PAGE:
Myth Busting! Common Back Related Myths We Hear Regularly
- My hips go out of alignment all the time
Our hip and sacroiliac joints are some of the most stable joints in our body. They DO NOT subluxate or dislocate easily. The amount of force required to dislocate a hip is so significant, most of the time a high velocity motor vehicle accident is to blame. The sacroiliac joints pretty much don’t ever dislocate, even with high velocity collisions or trauma. This type of injury certainly doesn’t happen regularly, nor does it happen with your everyday low back pain episode. The effect of back pain and the resulting muscle guarding can make the person feel as though they are a little out of whack, but true hip or SIJ subluxation or dislocation would require an ambulance straight to hospital and not have you walking into the physio clinic.
- Also, my back needs to be put back into place
Nope. Same as above. Your spine is supported by many structures both active (e.g. muscles) and passive (e.g. ligaments) and it is not like a bunch of separate blocks stacked on top of one another waiting to come out of alignment. These symptoms and the feeling of being ‘out of alignment’ can be a result of muscle guarding and subconscious offloading of the irritated structures. Your spine is STRONG!
- I have a leg length discrepancy and this is why my back hurts
First off, a leg length discrepancy needs an X-ray to properly diagnose. So if you’ve not had one and you are relying on the advice of someone, then you may not actually have a leg length difference. Even so, while you may have a leg length discrepancy, it might not be significant enough to actually cause any issues. A true leg length discrepancy needs to have a greater than a 2cm difference in length compared to the other leg before it requires any intervention. Furthermore, if a true difference is apparent it doesn’t necessarily mean that it is the main cause or even a contributing factor to your back pain.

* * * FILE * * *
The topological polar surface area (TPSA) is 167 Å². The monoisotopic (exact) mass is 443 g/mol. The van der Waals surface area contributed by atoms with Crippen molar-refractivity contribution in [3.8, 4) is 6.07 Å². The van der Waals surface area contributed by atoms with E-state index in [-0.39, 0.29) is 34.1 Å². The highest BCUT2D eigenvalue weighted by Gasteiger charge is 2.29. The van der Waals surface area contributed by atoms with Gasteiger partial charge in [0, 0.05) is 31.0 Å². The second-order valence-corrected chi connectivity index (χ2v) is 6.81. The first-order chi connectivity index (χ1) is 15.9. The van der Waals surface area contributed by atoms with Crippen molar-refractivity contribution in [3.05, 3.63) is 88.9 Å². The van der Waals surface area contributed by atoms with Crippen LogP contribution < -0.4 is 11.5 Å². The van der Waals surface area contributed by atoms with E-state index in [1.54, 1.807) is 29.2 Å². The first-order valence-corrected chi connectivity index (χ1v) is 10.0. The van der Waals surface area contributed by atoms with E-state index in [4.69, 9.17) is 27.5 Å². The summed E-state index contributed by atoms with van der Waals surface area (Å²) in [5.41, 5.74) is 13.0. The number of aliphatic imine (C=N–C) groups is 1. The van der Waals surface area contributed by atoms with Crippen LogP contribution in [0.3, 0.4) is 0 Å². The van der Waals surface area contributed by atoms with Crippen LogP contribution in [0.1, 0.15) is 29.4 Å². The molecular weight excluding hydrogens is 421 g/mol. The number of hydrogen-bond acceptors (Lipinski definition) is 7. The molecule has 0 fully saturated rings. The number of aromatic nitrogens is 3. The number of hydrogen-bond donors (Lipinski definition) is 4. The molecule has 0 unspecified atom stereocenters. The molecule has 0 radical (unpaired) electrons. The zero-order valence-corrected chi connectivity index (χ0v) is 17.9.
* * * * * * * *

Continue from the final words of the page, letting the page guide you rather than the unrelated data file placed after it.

- My back hurts because my glutes don’t work and hamstrings are tight
Your glutes always work otherwise we’d have a lot of trouble doing day to day activities such as getting up from a chair and picking something up off the ground. Your glutes may be weak, and that could plausibly be a contributor to your back pain but there is no evidence to show that there is a causative relationship between glute strength and low back pain. Likewise for hamstring length. They may be tight and/or weak, but there isn’t any evidence to show this is the reason why you’re experiencing a back pain episode. Every case is different!
- I’ve had a slipped disc for the last 20 years
Discs don’t slip, simple as that. This was (and unfortunately sometimes still is) a way of describing that a disc has bulged or herniated. It gives the illusion that the spine is a tower of stacked blocks stabilised by jelly (discs) that can, as we talked about above, easily fall apart. This is absolutely incorrect. The spine is a very stable structure and your discs are extremely robust and attached very firmly to the above and below vertebrae. THEY DON’T SLIP ANYWHERE! Also, for those people who have had a previous disc injury (bulge or herniation), there’s some recent evidence that even the severe injuries can heal within a few months! So that back injury you suffered 20 years ago shouldn’t still be hanging around giving you grief. Great news!